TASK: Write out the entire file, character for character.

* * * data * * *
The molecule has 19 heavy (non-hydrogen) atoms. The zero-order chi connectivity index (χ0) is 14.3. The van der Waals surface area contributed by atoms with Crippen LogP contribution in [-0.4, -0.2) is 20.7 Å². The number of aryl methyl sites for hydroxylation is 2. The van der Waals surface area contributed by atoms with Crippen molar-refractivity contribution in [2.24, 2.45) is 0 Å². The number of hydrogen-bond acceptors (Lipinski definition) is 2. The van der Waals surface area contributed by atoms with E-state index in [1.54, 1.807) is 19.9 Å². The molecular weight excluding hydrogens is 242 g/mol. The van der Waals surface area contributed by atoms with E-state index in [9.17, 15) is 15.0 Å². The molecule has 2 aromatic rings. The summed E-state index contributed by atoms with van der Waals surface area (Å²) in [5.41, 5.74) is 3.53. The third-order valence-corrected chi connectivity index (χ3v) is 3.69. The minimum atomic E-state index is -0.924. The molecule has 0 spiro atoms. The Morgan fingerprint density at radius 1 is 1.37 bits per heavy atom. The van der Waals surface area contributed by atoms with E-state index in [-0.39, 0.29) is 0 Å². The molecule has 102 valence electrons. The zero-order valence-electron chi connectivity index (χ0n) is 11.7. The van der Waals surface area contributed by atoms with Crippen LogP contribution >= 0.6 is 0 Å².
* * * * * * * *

The molecule has 19 heavy (non-hydrogen) atoms. The zero-order chi connectivity index (χ0) is 14.3. The van der Waals surface area contributed by atoms with Crippen LogP contribution in [-0.4, -0.2) is 20.7 Å². The number of aryl methyl sites for hydroxylation is 2. The van der Waals surface area contributed by atoms with Crippen molar-refractivity contribution in [2.24, 2.45) is 0 Å². The number of hydrogen-bond acceptors (Lipinski definition) is 2. The van der Waals surface area contributed by atoms with E-state index in [1.54, 1.807) is 19.9 Å². The molecular weight excluding hydrogens is 242 g/mol. The van der Waals surface area contributed by atoms with E-state index in [9.17, 15) is 15.0 Å². The molecule has 2 aromatic rings. The summed E-state index contributed by atoms with van der Waals surface area (Å²) in [5.41, 5.74) is 3.53. The third-order valence-corrected chi connectivity index (χ3v) is 3.69. The minimum atomic E-state index is -0.924. The molecule has 0 spiro atoms. The Morgan fingerprint density at radius 1 is 1.37 bits per heavy atom. The van der Waals surface area contributed by atoms with E-state index in [-0.39, 0.29) is 0 Å². The molecule has 102 valence electrons. The zero-order valence-electron chi connectivity index (χ0n) is 11.7. The van der Waals surface area contributed by atoms with Crippen LogP contribution >= 0.6 is 0 Å².